Healthy gut bacteria can reduce your risk of cancer? ;
Given that the human body is composed of about 10 trillion bacterial cells and only 1 trillion human cells, it is time to take these small insects seriously. As human beings, they are inoculated with intestinal bacteria at birth or, as recent studies indicate, this process can really begin to occur in the placenta. 1 Our intestinal bacteria consists of the strains of bacteria are present in the first few minutes, days and weeks of life and there is little difference in bacteria populate this tabula rasa and only that something leads to the property.
In short, there are two types of bacteria that can inhabit the human gut: those strains that have anti-inflammatory properties and the other group that promotes inflammation. As the literature supports – the inflammation in the body increases the chances of chronic diseases. For this reason, the intestinal microbiome has become a central area of study as more research continues to elucidate the importance of these microbes and their effects on human health and certain diseases such as colon cancer, inflammatory bowel diseases , hypercholesterolemia of nonalcoholic fatty liver disease 2 , dementia and obesity 3 all of which have an excessive underlying inflammation in etiology.
An April 2016 article entitled Chemopreventive metabolites correlated with a change in intestinal microbiota measured in mice and decreased carcinogenesis suggested for the first time that there is a possible correlation between the time of occurrence of lymphoma in genetically susceptible mice and the specific composition of the intestinal bacterial composition. It was found that genetically susceptible mice receiving only beneficial bacteria produced metabolites that were collected and analyzed in the urine and feces of mice, which are known to prevent or delay the onset of certain cancers. In addition, we found that your metabolism is also improved suggesting a possible mechanism to delay and prevent cancer may be related to fat and oxidative metabolism more efficient along with anti-inflammatory properties certain strains of intestinal bacteria . In particular, the researchers focused on Lactobacillus johnsonii 456 strain as an important species in the anti-inflammatory mechanism with the hypothesis that the hopes of prolonged life of mouse models used in the study may have been caused by the large number of members of the Bacteroidetes not classified resulting in specific metabotypes.
“Our results show that the composition of the microbiome leads to specific changes in host metabolism in general, which may have direct implications on the phenotype. This proof of principle research opens several questions relevant and challenging, in particular how lipids measured in the faeces of these mice indirectly regulate apoptosis, or alteration of accounts metabolic profile at least in part for longer life and lower incidence of carcinogenesis in eukaryotes and will be a part of future studies. “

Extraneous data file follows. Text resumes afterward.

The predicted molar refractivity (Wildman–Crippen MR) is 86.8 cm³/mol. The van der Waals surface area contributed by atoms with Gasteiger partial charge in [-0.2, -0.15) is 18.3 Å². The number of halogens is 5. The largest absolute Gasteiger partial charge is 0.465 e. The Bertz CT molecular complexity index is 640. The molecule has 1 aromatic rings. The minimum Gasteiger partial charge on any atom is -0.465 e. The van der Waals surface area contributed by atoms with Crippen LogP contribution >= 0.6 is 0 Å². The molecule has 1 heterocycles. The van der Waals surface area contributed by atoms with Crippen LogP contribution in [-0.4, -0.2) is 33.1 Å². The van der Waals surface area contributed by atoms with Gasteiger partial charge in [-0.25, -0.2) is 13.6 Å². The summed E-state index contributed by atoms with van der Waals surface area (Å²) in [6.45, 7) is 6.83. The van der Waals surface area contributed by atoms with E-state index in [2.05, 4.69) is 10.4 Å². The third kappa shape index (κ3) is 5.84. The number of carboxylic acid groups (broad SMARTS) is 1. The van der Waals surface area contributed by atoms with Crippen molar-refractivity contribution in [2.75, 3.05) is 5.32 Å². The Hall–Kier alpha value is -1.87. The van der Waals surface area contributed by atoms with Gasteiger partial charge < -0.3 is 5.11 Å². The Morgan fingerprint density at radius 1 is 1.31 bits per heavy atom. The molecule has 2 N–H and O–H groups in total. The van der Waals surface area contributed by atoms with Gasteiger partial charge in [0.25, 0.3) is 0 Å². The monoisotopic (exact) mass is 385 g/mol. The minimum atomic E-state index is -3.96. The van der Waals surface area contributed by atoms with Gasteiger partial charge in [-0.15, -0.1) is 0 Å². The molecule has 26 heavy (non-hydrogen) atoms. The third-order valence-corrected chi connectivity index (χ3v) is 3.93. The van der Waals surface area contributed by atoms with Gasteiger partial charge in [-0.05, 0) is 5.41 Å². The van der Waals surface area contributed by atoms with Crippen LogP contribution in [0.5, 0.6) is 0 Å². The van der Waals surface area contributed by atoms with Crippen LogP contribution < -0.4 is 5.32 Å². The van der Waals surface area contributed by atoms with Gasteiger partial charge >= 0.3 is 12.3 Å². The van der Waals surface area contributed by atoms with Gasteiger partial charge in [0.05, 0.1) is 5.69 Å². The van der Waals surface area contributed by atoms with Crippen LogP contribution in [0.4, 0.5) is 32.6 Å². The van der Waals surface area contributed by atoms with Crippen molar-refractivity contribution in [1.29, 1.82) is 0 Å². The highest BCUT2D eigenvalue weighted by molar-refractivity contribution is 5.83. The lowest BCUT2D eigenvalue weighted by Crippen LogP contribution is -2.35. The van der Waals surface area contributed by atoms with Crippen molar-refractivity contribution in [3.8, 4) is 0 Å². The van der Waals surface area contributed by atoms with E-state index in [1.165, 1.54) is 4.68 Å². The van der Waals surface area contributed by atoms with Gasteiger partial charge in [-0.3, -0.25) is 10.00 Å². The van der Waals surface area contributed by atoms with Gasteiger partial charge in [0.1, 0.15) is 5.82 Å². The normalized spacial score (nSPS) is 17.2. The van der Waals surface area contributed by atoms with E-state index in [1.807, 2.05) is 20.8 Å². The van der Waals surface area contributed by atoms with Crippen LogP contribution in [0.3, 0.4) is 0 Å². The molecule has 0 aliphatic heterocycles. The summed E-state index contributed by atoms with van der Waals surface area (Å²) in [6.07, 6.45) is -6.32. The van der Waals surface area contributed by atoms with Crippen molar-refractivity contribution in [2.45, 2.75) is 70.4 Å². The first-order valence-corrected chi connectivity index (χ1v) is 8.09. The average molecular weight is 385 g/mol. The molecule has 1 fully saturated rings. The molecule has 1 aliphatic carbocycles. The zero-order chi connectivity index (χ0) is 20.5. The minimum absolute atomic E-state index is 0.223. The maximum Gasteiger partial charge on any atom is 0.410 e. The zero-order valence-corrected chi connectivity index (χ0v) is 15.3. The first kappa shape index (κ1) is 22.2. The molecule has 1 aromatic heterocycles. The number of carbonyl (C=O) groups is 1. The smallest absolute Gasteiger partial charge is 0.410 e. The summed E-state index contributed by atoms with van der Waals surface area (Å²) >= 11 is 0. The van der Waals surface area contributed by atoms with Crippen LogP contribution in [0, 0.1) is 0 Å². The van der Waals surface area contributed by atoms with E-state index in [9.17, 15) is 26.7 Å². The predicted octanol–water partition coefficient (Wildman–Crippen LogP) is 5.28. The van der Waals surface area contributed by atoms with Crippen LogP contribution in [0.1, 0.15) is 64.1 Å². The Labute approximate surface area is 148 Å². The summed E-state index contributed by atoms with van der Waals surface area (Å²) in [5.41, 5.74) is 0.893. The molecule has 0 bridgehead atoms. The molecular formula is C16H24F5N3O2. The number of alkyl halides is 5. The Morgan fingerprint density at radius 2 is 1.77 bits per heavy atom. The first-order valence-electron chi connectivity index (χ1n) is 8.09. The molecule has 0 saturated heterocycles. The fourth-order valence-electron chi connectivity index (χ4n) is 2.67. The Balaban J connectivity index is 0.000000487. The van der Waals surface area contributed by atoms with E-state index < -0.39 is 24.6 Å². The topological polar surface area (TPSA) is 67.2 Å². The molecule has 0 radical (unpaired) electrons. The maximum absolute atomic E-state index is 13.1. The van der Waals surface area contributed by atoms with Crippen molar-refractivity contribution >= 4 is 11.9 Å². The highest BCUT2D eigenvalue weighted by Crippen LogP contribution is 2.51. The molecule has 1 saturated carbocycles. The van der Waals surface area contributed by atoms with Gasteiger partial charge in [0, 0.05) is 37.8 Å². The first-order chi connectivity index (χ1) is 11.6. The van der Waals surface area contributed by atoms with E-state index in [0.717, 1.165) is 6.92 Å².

” overall, these findings lend credence to the idea that manipulating the microbial composition could be used as an effective strategy to prevent or alleviate susceptibility to cancer. ” 4
Although researchers said more work in this area is needed, it is safe to say that support healthy intestinal bacterial inoculation intestinal from the womb and into forward through diet and lifestyle, optimal support metabolism and body composition throughout life and the guarantee of an anti style inflammatory life are the key focus areas to reduce the risk of certain cancers such as lymphoma, even in those who have a greater genetic susceptibility.
The message epigenetic continues to come to the forefront showing that altering the environment of the body can produce effects on phenotypes and outcomes of chronic disease risk variable.
-probiótico enriched kefir someone?
hear more from Dr. Garilli in Natural Prevention Summit Cancer, 16-23 May 2016.
Dr. Garilli is a former marine turned US naturopathic doctor. She runs a private clinic in Folsom, California, where he specializes in the treatment and prevention of chronic diseases through a lifestyle approach that includes personalized nutrition, exercise, botanical medicine and homeopathy.
In addition to private practice, she consults with companies of nutritional supplements and medical clinics are members in case studies, professional consultations and development of the educational program. Dr. Garilli is a faculty member at the University of hawthorn and founding member of the CA Chapter Cardio Infantil Foundation. Dr. Garilli lives in northern California with her husband and four children backyard chickens.
The healthy intestinal bacteria can reduce your risk of cancer? appeared for the first time in NaturalPath .
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